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A Hizbullah Trap For Israelis.

Israel's decision to launch a broader ground offensive in Lebanon may succeed in driving Hizbullah back and may destroy more of its capability, but it also risks drawing Israel into a costly guerrilla war. With relatively little to show from the fighting since July 12, it is also unclear how much Israel will be able to achieve in the weekly windows it says are needed to drive Hizbullah from its mountain strongholds in southern Lebanon.

Israel called up three reserve divisions ahead of the July 31 move to broaden the offensive; up to 20,000 troops could take part in the expanded operation. They are confronting about 2,000-3,000 well-armed and trained Hizbullah fighters who have shown themselves to be an organised force capable of springing surprises and inflicting casualties on Israel's forces.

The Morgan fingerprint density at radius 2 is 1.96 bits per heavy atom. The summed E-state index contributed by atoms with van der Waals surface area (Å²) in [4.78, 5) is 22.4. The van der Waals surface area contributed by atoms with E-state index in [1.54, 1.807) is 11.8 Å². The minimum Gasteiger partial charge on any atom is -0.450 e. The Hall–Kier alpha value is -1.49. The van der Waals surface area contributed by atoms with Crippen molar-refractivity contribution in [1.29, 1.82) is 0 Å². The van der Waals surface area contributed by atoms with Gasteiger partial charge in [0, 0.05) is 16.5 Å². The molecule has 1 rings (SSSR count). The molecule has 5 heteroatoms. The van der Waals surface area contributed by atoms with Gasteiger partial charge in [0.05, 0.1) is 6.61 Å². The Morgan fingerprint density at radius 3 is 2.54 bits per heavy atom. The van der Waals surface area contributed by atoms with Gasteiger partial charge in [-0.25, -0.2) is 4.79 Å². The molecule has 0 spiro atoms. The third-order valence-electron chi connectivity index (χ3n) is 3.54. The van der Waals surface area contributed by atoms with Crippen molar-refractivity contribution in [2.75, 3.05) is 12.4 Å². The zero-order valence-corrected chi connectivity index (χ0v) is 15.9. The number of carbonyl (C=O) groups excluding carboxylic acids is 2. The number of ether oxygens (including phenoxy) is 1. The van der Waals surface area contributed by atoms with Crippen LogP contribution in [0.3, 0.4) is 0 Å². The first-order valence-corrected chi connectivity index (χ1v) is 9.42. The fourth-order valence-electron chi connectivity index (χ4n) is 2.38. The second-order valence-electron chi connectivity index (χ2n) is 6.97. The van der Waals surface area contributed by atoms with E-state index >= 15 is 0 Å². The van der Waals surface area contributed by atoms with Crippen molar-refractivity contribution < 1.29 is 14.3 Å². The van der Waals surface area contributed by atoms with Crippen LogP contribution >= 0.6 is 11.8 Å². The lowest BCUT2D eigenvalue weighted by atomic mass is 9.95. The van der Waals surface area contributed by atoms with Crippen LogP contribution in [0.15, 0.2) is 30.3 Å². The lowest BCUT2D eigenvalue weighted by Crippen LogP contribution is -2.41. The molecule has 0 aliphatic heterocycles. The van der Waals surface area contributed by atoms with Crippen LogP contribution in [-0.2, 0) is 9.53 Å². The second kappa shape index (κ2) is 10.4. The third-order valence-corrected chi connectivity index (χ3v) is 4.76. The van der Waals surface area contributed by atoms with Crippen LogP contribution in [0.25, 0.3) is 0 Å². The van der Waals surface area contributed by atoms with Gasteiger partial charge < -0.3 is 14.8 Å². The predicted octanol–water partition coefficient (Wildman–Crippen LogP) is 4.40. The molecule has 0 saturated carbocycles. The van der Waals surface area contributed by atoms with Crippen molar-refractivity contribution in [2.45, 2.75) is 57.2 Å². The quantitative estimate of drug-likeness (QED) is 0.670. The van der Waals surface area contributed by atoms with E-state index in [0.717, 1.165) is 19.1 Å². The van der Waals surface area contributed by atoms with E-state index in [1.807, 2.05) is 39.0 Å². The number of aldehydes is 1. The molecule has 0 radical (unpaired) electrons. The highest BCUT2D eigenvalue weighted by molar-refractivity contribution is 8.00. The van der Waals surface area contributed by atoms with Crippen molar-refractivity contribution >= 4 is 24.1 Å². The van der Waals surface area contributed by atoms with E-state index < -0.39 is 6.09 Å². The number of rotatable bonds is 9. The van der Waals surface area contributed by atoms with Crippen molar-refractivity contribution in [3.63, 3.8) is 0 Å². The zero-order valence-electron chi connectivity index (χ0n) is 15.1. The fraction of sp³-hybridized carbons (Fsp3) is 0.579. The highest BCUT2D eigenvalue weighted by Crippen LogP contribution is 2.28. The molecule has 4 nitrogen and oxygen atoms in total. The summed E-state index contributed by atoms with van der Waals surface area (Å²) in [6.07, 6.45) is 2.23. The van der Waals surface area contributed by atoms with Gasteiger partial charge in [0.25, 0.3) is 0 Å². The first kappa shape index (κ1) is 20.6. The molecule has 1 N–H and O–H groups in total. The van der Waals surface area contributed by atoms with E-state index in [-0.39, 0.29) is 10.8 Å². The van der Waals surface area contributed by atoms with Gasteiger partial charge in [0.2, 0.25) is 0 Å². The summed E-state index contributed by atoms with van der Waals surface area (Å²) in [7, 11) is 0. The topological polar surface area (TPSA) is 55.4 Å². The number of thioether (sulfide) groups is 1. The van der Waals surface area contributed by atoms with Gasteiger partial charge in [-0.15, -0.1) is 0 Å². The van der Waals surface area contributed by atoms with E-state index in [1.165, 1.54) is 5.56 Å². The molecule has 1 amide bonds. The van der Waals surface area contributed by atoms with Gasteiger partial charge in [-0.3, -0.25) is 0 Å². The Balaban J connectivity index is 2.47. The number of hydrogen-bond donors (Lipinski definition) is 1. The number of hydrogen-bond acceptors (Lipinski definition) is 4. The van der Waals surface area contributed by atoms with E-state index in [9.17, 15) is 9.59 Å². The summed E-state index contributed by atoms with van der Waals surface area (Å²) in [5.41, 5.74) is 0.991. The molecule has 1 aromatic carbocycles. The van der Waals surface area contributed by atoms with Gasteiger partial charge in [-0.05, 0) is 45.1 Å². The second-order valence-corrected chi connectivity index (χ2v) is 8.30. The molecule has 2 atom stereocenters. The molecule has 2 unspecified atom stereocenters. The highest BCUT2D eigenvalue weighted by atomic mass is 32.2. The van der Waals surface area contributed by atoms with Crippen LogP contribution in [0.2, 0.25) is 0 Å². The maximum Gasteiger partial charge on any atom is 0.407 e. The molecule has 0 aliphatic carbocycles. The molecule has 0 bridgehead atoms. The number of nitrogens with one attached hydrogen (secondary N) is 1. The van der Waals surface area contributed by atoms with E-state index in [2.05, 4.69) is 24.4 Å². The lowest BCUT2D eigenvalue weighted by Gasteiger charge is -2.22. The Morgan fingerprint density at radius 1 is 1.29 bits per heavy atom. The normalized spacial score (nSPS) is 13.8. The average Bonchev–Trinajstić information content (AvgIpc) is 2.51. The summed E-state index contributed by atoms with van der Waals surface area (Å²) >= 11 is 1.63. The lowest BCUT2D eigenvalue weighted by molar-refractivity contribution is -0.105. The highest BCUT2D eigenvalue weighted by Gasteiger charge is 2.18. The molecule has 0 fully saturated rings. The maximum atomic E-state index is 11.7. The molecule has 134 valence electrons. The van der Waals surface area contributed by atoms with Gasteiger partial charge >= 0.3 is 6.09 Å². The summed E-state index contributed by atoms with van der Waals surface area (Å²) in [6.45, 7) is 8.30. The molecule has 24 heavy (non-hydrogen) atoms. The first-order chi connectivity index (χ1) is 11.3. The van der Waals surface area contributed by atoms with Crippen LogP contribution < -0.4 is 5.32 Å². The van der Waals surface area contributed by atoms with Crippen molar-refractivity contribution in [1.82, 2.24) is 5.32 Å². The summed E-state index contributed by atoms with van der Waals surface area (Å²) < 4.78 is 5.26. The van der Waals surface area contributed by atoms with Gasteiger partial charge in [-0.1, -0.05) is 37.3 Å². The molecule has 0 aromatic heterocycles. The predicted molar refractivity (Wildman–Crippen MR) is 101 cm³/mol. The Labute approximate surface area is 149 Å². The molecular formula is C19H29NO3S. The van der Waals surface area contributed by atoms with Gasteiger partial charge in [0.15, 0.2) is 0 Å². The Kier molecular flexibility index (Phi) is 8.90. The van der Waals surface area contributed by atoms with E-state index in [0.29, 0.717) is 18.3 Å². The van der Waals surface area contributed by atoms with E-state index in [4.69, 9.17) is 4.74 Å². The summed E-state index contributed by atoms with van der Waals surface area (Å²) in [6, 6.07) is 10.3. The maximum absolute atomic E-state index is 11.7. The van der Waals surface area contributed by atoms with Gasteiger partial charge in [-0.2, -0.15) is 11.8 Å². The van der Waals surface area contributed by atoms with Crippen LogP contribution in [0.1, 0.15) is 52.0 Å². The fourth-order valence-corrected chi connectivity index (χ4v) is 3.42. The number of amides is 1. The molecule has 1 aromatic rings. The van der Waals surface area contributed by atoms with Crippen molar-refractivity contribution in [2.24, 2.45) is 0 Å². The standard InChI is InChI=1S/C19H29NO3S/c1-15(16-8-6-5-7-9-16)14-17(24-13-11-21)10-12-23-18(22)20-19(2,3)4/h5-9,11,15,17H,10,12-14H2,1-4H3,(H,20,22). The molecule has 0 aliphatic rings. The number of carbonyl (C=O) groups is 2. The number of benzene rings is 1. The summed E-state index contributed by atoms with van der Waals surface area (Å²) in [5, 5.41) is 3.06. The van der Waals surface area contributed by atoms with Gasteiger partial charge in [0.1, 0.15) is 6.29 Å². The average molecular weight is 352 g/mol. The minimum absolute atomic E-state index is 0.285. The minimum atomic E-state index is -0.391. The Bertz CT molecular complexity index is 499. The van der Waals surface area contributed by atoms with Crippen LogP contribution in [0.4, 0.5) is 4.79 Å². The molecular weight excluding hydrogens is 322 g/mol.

Rosemary Hollis, a Middle East expert at Chatham House, a British think-tank, last week wrote: "It's beginning to look like a Catch-22 for Israel. They haven't been able to clear Hizbullah out of their foxholes on the border area with fire power alone, so now they are going in on the ground with hand-to-hand combat which will suit guerrilla fighters. Whatever happens Hizbullah will claim victory".

The Israeli operation is intended to secure a 6-7 km swathe of southern Lebanon. The goal, Israeli military experts say, is not only to destroy as much of Hizbullah as possible, driving them north and preventing them from firing rockets into Israel, but also to create a sense of public success that has been sorely lacking so far. There is also the need for Israel to take and hold Lebanese ground on its terms and in the shortest time possible ahead of any UNSC agreement on a ceasefire which may or may not leave Israel in the dominant position.